Newsletter of the Human Services and Justice Coordinating Committee
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Provincial HSJCC
November 2016 Newsletter 


Letter from the Co-Chair
Message from the Co-Chair November 2016

Well, it looks like winter will be arriving to our province prior to everyone receiving this newsletter.  We hope that everyone is keeping warm and that the weather man is incorrect in his predictions for a long winter in Ontario, but as Canadians – we will brace this weather and get ready for a white wonderland.  As we enter the last of the calendar months, it is often a time for reflection and regrouping.
As for the HSJCC team, we have been working around the province in 2016 on connecting, refining and bringing services to the individuals in each of our programs and services.  We would like to thank all of the regional and local chairs that work endlessly to keep the HSJCC mission alive in each of our communities.  As we move into the new year, one of our agenda items is “Membership Engagement”.  We would like to thank all our members and learn from their experience on how to make the HSJCC in each community more efficient and effective.
The Provincial HSJCC continues to host monthly webinars. More details about these webinars can be found in this newsletter.
The new HSJCC website will be launching soon – stay tuned! The new website is much more user friendly. We encourage participation from all HSJCC Network members in ensuring the information on their Regional and/or Local pages on the website is up-to-date. Members should use the new and improved website to showcase their HSJCC related initiatives and events.
The Provincial HSJCC is currently developing an Issue Management Plan, Policy Consultation Procedure, and a Member Engagement Plan. The major goals of these three workplan items are to enhance support and communication across the Provincial, Regional and Local committees.
Please check out  a new online course that CMHA Toronto has developed for the justice partners called: Communicating with People with Mental Health Disabilities: What Justice Sector Professionals Can Do to Remove Barriers
As we move forward to 2017, we look to develop more linkages, to bridge the gaps between our human service delivery and our justice services.  We are proud of our accomplishments and acknowledge the work of each individual that has lent a hand in our communities.  2017 will prove to be challenging but, another year of growth and commitment to climbing the mountain of change.  We can do this together.
On behalf of the HSJCC, we would like to wish everyone a fabulous holiday season and look forward to new learning, sharing and collaborating in 2017.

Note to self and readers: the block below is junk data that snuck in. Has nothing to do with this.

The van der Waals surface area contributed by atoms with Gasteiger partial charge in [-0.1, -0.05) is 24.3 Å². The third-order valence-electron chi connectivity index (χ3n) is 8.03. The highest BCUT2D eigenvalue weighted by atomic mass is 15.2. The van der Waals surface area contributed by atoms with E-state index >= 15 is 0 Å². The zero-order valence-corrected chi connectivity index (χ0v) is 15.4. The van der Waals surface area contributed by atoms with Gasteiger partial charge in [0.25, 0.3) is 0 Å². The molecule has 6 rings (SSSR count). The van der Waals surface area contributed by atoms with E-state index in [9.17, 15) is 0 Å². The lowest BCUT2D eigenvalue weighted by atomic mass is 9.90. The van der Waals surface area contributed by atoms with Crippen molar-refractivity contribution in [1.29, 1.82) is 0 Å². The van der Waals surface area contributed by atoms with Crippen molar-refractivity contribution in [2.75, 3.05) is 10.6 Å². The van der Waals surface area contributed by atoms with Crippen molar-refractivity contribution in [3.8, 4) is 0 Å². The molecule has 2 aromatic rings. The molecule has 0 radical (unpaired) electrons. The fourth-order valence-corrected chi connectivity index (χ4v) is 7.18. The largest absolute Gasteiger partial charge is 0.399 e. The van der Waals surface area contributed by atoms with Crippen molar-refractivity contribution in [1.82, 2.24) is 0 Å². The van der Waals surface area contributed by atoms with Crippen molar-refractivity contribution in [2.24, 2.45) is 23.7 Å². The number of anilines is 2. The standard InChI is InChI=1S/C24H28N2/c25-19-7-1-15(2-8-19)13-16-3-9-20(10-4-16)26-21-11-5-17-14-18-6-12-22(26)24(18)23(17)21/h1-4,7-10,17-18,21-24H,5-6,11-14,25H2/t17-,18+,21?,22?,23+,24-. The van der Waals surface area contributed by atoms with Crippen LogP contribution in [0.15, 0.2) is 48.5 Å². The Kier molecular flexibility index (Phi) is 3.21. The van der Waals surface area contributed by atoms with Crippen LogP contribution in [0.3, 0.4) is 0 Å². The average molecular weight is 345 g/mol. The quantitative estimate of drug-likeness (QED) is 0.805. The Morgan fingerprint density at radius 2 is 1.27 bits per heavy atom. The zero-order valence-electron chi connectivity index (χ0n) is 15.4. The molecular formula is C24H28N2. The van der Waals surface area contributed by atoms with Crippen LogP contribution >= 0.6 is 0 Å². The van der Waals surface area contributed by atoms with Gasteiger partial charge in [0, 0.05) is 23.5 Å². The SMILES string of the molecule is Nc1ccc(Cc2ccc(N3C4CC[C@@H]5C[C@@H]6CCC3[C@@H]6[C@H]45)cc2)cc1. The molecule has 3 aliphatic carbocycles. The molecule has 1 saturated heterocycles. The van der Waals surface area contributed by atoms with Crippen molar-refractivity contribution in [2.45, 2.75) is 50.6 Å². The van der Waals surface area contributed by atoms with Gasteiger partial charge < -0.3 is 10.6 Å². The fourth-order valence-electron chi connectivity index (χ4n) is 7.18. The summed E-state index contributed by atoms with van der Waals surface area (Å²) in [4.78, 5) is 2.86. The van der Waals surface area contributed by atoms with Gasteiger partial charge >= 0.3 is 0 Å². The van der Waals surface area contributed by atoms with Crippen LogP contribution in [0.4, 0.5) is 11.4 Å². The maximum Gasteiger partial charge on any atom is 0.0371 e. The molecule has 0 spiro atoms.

Heather Lumley

Provincial HSJCC Updates
The Provincial HSJCC continues to make great progress on all the work identified in its 2016/2017 workplan! Below are some highlights of the work that has been happening through the Provincial HSJCC over the fall:
  • The New HSJCC Website will be launching in the next few coming weeks.  With brand new ways of sharing HSJCC-related information, the site will be a great resource for everyone to share and engage in the work that happens across the network. 
  • The Provincial HSJCC Conference Planning Committee continues to plan for an exciting, engaging and informative even for the next conference, ‘Walking the Path: Finding the Way to Wellness’, November 20-22, 2017 in Toronto.  The committee is please to announce that the keynote address will be from former National Hockey League star Theo Fleury.  A call for abstracts will go out in the new year- watch this space for more updates!
  • The Provincial HSJCC held a full committee meeting on November 22. Meeting highlights included a consultation with the Ministry of Health and Long Term Care regarding Ontario’s Opioid Strategy and the first dedicated issue management session, which focused on transportation issues for clients between correctional facilities and hospitals.  The Provincial HSJCC will next meet on January 17, 2016. 
  • The Provincial HSJCC is continuing its Mental Health Courts project, which aims to increase our understanding of how Mental Health Courts are operating across Ontario. By early next year, the HSJCC Secretariat will be wrapping up the data collection phase of the project and the results will be captured in a report on the current state and operations of Mental Health Courts in Ontario.  A forum will then be held in the spring to share the knowledge learned from the project.  Updates will be provided in future newsletters. 
  • Police-Hospital Transition Project: in partnership with the Ministry of Health and Long-Term Care, the Ministry of Community Safety and Correctional Services, and the Canadian Mental Health Association, Ontario Division, the Provincial HSJCC has been working with a dedicated Task Force to develop resources that will assist communities in Ontario to improve police-hospital transitions for individuals that have been apprehended under the Mental Health Act. A framework and toolkit to assist communities in improving police-hospital transitions across the province will be launched very soon, to be followed by a series of educational forums for police forces and hospitals.  Watch this space for further information on these future forums. 
Member Engagement Plan